• Knights endgames
  • Knight vs. Bishop endgames
  • The opposite colour bishops endgames
  • The same colour bishops endgames
  • Rooks endgames
  • Queens endgames
If we have about 10 position in every type of the endgames, we are already up to the 70 endgames.
Of course that we need more than 10 rook´s endgames, but about 6-7 knight´s endgames would be enough.
There are also many endgames which are very important and are not on the previous list.
They are mostly the endgames in which:
  •  One piece fights against the one or more pawns
  •  Endgames in which we have an advantage of exchange
  •  Queen against rook , and all variations of that (side with rook has one or many pawns)
  •  Rook + minor piece against a rook
As we can see, it is very easy to get about 150 in our database.
All what I wrote up to this point was just about theoretical endgames, which can be just learnt.

In theoretical endgames we need to learn what to do but not how to think.

A good sight is that the theory of the theoretical endgames doesn´t change in a way as the openings theory does.
A book from the 1955 or from the 1990 can be as actual as a book from 2009.
There are a few changes which was noticed when table databases are invented ( For example, two bishops wins against knight), and some positions were inflicted by the computers (For example, a knight and four pawns against a knight and three pawns on the same side was considered as a wins but computer showed that this is just a draw).
However, as your opening book from the 1960 is worthless, an endgame book from the same period is more than 90% accurate.

The real mastery in the endgames is however in something else.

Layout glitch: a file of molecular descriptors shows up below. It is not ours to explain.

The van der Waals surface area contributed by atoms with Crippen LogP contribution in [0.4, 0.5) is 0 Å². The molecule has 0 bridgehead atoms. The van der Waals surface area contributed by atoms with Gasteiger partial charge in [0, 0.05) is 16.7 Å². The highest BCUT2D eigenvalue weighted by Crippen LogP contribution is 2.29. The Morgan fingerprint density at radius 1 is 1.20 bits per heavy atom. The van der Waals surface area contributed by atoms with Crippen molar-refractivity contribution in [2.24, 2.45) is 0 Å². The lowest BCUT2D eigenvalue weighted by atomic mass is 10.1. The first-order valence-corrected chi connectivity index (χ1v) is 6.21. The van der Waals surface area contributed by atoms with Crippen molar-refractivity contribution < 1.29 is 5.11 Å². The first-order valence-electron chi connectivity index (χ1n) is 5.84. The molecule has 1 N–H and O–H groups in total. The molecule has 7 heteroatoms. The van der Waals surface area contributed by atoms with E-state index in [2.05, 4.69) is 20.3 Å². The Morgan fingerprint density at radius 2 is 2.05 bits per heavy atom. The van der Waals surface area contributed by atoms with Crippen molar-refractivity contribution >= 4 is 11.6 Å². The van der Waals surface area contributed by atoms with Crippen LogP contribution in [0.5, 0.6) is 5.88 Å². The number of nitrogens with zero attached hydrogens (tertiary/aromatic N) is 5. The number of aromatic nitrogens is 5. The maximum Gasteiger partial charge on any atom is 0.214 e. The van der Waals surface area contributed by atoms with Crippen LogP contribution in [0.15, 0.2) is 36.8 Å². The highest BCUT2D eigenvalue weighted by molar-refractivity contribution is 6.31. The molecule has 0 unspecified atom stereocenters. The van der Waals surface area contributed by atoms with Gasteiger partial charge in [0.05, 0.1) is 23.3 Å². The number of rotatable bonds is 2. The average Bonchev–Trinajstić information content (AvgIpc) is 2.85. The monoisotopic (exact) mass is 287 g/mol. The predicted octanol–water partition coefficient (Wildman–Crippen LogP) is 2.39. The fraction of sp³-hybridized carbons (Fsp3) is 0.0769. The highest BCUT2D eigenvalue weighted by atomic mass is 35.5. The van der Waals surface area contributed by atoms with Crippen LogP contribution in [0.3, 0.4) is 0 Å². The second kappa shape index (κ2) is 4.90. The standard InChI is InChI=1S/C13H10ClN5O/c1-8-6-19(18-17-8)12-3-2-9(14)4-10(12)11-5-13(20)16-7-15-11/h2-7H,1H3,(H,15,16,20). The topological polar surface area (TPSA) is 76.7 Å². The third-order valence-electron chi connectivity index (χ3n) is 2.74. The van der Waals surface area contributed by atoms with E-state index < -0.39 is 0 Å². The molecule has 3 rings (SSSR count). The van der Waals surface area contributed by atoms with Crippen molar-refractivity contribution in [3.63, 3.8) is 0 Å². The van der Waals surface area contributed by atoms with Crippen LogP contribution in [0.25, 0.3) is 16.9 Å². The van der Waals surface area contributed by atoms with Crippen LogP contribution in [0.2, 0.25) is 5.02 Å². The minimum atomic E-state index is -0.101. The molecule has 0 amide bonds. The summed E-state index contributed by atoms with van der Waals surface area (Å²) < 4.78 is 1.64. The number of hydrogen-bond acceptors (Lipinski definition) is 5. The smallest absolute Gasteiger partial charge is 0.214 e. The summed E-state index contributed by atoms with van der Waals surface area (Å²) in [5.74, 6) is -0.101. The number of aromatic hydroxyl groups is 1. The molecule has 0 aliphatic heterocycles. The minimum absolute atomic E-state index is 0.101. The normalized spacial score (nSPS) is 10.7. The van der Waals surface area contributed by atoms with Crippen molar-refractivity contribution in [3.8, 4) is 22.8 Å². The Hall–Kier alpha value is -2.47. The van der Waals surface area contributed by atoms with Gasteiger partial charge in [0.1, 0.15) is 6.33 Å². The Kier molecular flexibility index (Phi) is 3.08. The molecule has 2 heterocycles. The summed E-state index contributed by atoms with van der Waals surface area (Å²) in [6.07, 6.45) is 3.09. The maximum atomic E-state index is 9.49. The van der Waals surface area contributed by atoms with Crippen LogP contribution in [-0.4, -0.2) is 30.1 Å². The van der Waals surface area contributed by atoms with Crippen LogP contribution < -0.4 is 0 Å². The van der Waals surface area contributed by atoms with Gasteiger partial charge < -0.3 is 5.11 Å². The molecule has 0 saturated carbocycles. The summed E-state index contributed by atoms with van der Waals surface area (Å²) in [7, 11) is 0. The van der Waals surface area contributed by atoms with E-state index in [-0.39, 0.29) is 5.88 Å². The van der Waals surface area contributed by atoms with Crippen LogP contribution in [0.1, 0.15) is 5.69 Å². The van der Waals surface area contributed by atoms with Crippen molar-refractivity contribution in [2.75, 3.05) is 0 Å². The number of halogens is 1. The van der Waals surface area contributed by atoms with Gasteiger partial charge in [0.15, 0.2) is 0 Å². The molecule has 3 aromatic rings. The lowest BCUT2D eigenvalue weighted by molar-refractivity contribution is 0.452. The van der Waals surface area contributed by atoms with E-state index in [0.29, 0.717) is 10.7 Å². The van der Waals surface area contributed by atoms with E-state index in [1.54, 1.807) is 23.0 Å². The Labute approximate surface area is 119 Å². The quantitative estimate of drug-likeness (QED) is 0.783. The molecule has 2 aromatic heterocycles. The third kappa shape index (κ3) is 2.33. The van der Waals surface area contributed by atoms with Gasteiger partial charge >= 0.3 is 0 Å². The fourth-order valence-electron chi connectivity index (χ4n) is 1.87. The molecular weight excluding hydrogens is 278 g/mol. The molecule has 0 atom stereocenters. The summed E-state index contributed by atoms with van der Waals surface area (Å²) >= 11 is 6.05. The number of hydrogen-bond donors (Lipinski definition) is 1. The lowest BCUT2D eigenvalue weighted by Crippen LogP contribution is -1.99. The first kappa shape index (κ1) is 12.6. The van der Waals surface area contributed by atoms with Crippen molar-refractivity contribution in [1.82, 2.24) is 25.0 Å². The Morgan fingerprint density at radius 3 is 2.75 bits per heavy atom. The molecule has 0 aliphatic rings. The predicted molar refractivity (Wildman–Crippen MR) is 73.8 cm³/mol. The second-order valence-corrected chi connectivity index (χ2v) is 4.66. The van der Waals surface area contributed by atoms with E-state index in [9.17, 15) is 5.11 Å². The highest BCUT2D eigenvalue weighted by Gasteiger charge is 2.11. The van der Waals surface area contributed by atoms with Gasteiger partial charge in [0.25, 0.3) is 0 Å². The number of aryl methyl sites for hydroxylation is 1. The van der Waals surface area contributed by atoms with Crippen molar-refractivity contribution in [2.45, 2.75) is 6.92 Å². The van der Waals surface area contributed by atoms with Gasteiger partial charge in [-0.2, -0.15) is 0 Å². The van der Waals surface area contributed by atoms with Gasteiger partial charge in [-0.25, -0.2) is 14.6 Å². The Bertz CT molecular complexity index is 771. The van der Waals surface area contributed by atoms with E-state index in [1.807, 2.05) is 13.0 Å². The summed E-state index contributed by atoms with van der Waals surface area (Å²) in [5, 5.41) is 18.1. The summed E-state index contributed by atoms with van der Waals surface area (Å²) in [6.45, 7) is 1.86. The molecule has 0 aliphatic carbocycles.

How to play good in the endgames is much more complicated question and it is not easy to answer.
I would be wrong from me to just say that it is a matter of general strategy.
In a way it is, and the process of training can be the same, a lot of analysis and a method of comparison (you can read an article about strategy) can be strongly recommend, but there is a one more important think.
In the endgames we need to think differently, to think in the endgames way.
How quickly we can switch from the middlegame mode to the endgame mode during the games is another question.

This is a position from the game:
Michael de Verdier - Rickard Engman  Malmö 2012

The main plan for white is to play for e3-e4 break.
Despite blundering a whole pawn, Micke and I found that White has full compensation for the pawn, and the one possible way to play was:

19. Bxf5, Bxf5
20. e4

White would get his full pawn centre or advance e4-e5 on the very next move. The further plan is to advance with f-pawn and to play on h-file. A nature of play is very dynamic (both sides has own play on the opposite wings and it is hard to asses who is quicker) and the pawn less doesn´t matter.
However, Micke kept his bishop pair and played:

19. Qf2, Qg3
20. Qxg3, Nxg3
21. Kf2, Nf5

They got following position:

Michael is a player with a very good positional sense and his endgame play is also above his normal level.
In this position, however, he failed to found the right way.
He played for e4-break:

22. e4 ?

...and his position was suspicious, although he won later on.
The right way was:

22. g4!

Our analyse showed that White probably has a little more than a full compensation for the pawn.
We can see that Michael didn´t switched from the middlegame mode to the endgame mode, as in the endgame an importance of e3-e4 break and a full centre e4-d4 was much less significant than in the middlegame.
After 22. g4 White will push Black´s knight on h5 and than with Rh1 force Black to weaken his kingside with g6.
In that moment the very interesting idea is to push a3-a4 in order to play Bc1-Ba3 and if it is possible later on to play f3-f4 with Nd2-Ne5.
In any moment it is possible to sacrifice an exchange with Rh1xh5.
As we can see, the strategy in the endgames is quite different from a strategy in the middlegames.
To master these strategies, one need to analyse huge number of endgame masters games.
There are huge number of them. Ulf Andersson, Michail Botvinnik, Anatoly Karpov, Vladimir Kramnik, Akiba Rubinstain are just some of them.
When analysing these games we should do exactly the same as we do when we are trying to improve our strategy in the middlegames.
The method of comparison is crucial.

Coming soon, Improvement in chess - The Openings....